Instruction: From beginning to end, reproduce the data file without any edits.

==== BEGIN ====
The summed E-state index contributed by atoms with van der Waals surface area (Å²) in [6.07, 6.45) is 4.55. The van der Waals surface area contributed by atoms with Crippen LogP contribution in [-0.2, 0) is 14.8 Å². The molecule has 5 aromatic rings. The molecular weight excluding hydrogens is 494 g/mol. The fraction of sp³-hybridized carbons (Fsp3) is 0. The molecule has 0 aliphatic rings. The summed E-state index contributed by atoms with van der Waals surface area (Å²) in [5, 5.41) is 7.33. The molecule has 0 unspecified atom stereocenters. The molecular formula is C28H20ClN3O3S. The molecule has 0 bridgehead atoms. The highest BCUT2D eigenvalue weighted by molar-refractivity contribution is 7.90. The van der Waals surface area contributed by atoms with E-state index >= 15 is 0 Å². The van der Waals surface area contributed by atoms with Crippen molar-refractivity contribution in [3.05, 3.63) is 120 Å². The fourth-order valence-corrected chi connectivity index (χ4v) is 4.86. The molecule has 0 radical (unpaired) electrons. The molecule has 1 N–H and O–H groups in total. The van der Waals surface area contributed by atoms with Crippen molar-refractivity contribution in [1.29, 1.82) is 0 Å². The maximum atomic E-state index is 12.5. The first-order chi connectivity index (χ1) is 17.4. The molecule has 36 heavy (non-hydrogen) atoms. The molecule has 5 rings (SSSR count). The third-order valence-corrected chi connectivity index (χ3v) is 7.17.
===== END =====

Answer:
The summed E-state index contributed by atoms with van der Waals surface area (Å²) in [6.07, 6.45) is 4.55. The van der Waals surface area contributed by atoms with Crippen LogP contribution in [-0.2, 0) is 14.8 Å². The molecule has 5 aromatic rings. The molecular weight excluding hydrogens is 494 g/mol. The fraction of sp³-hybridized carbons (Fsp3) is 0. The molecule has 0 aliphatic rings. The summed E-state index contributed by atoms with van der Waals surface area (Å²) in [5, 5.41) is 7.33. The molecule has 0 unspecified atom stereocenters. The molecular formula is C28H20ClN3O3S. The molecule has 0 bridgehead atoms. The highest BCUT2D eigenvalue weighted by molar-refractivity contribution is 7.90. The van der Waals surface area contributed by atoms with E-state index >= 15 is 0 Å². The van der Waals surface area contributed by atoms with Crippen molar-refractivity contribution in [3.05, 3.63) is 120 Å². The fourth-order valence-corrected chi connectivity index (χ4v) is 4.86. The molecule has 0 radical (unpaired) electrons. The molecule has 1 N–H and O–H groups in total. The van der Waals surface area contributed by atoms with Crippen molar-refractivity contribution in [1.29, 1.82) is 0 Å². The maximum atomic E-state index is 12.5. The first-order chi connectivity index (χ1) is 17.4. The molecule has 36 heavy (non-hydrogen) atoms. The molecule has 5 rings (SSSR count). The third-order valence-corrected chi connectivity index (χ3v) is 7.17.